Within the last week our new president made an interesting statement as he sent an emissary to the Mideast to, again, bring stability to that region. Obama suggested that this person should “listen” first rather than dictate, which the United States is prone to do around the world. I was impressed with this! What a novel approach-listening!
Many moons ago when I was first promoted into sales management I asked my new boss what he saw in me that helped in his decision. (There were other choices.) One of things he said was that I was a “hard listener”. Loosely translated this meant that I listened with an intent to understand what the speaker meant by their words; I wasn’t just hearing words en route to making comments. This post is about leadership not me but the example serves to illustrate a point.
There are two factors that provide the foundation for a sales manager to be a leader and not just a manager. One, the salespeople have to feel that the sales manager is approachable and that they have the freedom to say what is on their minds. (The right environment) Two, the sales manager absolutely must listen to what salespeople have to say without pre-judging their motives. There is an ancillary to number two. The sales manager should not assume that he or she knows exactly what the salesperson means by their comment. Listening hard does not always lead to perfect understanding. Ask questions until the meaning is clear.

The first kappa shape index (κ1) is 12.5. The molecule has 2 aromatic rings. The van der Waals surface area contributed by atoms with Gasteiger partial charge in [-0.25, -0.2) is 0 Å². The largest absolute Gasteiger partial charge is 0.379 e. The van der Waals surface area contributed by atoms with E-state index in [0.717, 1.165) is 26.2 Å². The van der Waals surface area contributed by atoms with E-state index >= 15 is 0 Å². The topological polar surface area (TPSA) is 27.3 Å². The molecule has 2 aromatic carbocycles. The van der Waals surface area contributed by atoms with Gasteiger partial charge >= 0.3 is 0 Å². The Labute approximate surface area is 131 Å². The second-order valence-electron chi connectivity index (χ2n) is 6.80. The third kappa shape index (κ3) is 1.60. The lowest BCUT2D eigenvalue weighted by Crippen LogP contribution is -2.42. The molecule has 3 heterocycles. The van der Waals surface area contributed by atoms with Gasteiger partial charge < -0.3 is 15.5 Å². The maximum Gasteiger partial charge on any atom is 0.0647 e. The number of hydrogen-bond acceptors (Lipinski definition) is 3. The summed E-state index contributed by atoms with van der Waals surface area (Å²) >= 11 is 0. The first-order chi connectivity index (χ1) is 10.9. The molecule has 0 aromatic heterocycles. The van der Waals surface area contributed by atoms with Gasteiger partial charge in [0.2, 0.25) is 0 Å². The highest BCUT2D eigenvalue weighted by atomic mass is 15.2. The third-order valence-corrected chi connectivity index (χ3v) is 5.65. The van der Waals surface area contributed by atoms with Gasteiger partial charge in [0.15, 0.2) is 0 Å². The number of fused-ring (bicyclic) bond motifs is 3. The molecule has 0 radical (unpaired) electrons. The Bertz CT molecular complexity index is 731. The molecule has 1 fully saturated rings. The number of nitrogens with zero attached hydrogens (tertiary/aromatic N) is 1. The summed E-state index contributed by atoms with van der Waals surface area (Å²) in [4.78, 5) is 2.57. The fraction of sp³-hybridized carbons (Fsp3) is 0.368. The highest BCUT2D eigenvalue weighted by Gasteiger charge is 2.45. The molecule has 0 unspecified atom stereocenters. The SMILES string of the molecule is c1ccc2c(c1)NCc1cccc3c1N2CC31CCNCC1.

Anyone sense something familiar in that last paragraph? Don’t salespeople do the same thing (or at least they should) when they’re on sales calls? Salespeople are the sales manager’s customers! Salespeople should create an environment where the prospect has the freedom to speak; sales managers need to create the same environment with their salespeople.
Let’s face it, salespeople have a wait and see attitude when it comes to trusting sales managers. They’ve been burned too often not to be wary. As a result, sales managers need to be proficient at reading people. When that moment comes when you, as a sales manager, sense that your rep has something on his or her mind you need to ask a simple question like, “Sally, I have a feeling that you have something on your mind.” You know the drill after this. Shut up and wait.
If you, as a leader, create the right environment you will establish a culture based on trust.
The Final Thought: “Isn’t it interesting that the same people who laugh at science fiction listen to weather forecasts and economists?” Unknown